Alsace Wine Region – 2017 Vintage Update

It’s Sunday 22nd of October and the Alsace 2017 vintage is harvested and safely in cellars up and down the wine route. This includes the late harvest wines, the Vendanges Tardives and the Selection de Grains Nobles.


Back In Alsace had the good fortune to visit ten winemakers during the last days of the harvest, which gave us the opportunity to piece together the collective verdict on the 2017-growing season. We also participated and snipped quite a few bunches of grapes on the slopes of the Grand Cru Kaefferkopf and Marckrain vineyards.


Within the community, the general view is that 2017 will prove to be a very good to excellent vintage. Growing conditions were the best for several years. The cold weather of December and January encouraged the important dormancy period for the vines. At the Colmar weather station, 56 days of sub zero temperatures were recorded during these two months. Spring came early and was consistently warm. This proved a challenge as the early growth was hit by morning frosts on the 19-21st April.  The frosts were widespread but their severity was localised to certain sectors, especially the Colmar pocket, and did most damage on the lower slopes and the plain.


The late spring and summer period was warmer, sunnier and rainier than average. The bouts of rain were concentrated across a few days that were interspersed with long dry periods. These summer conditions brought on early maturity and the picking season started on one of the earliest recorded dates, August 21st. What then followed were almost perfect harvest conditions; a mostly dry period with cool weather right through September.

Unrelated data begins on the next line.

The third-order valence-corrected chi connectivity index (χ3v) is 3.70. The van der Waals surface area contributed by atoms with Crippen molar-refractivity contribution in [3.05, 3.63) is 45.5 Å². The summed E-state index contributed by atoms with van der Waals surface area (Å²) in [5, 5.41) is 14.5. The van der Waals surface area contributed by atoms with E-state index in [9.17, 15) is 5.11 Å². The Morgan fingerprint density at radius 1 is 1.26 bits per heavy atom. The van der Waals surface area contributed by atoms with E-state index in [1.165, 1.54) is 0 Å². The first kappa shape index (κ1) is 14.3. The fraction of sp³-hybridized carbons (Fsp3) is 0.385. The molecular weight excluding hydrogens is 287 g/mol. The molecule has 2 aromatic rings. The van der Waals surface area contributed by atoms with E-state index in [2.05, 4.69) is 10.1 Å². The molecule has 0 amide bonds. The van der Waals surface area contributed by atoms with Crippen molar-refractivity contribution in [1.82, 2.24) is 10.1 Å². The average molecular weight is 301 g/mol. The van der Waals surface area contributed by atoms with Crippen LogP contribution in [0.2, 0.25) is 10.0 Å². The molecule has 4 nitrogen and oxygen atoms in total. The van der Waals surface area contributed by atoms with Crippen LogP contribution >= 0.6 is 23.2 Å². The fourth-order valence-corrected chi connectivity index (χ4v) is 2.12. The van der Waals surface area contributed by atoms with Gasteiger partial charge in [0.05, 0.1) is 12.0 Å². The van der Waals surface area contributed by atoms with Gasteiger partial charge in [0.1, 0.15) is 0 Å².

The season was perfectly extended with the best conditions for the late harvest wines. Cool evenings to conserve the acidity in the grapes, humid wet mornings to encourage noble rot and Indian summer afternoons to allow dry concentration of the berries. 2017 should produce the highest quality late harvest wines in maybe ten years, but with a reduced quantity.


The prediction for the total yield in the Alsace wine region in 2017 is again less than a million hectoliters, in line with lower vintages of 2013, 2014 and 2015. This comes mostly from the impact of these late April frosts.

Winemaker’s Vintage Report

Back In Alsace would like to warmly thank Florian Beck-Hartweg for sharing weekly reports during the 2017 harvest. Together with his wife Mathilde, the family work 4.5 hectares of organic vineyards around Dambach-La-Ville, including parcelles on the Frankstein Grand Cru. The town of Dambach-La-Ville sits on the Alsace wine route in the Bas Rhin department, approximately 50 km south of Strasbourg.

Florian’s weekly bulletins, below, provide an interesting snapshot of how the harvest period developed for this particular winemaker.


Florian and Mathilde have just recently revamped their web site, including an English version and you can find that here ( )

Harvest Report Bulletin #1     20th September


Alsace had a particularly early debut to the grape harvest, the official start date for cremants was August 21st, and August 30th for the other wines. The early ripening across all varieties was due to a combination of the early onset of a warm spring and the near perfect weather in August. The frosts in late April had a certain impact on reducing yields, specifically with Gewürztraminer, and more generally in the vineyards situated on the lower slopes and the plain.


The fruit for the cremants was harvested and brought in by the end of August. Cooler refreshing weather set in as we moved into September. This allowed us to avoid over ripening of the grapes and stopped the wasps and drosophila attacking the fruit. But mainly this provided the right conditions to arrive at a perfect maturity combined with good acidity. We started the main harvest on the 4th September with the nicely advanced Pinot Noir and also with the Gewürztraminer, which was already ripe due to the reduced yields. With the fresh, cool, dry weather settling in, we had the opportunity to get the timing right in harvesting each parcelle (plot) just at the right moment. By the 20th September we had harvested around 60% of our vines. All the juices (pressed, maceration) tasted nicely balanced, with a beautiful, ripe acidity and were mostly very pure due to the absence of over ripeness. Everything that we love!

Harvest Report Bulletin #2    28th September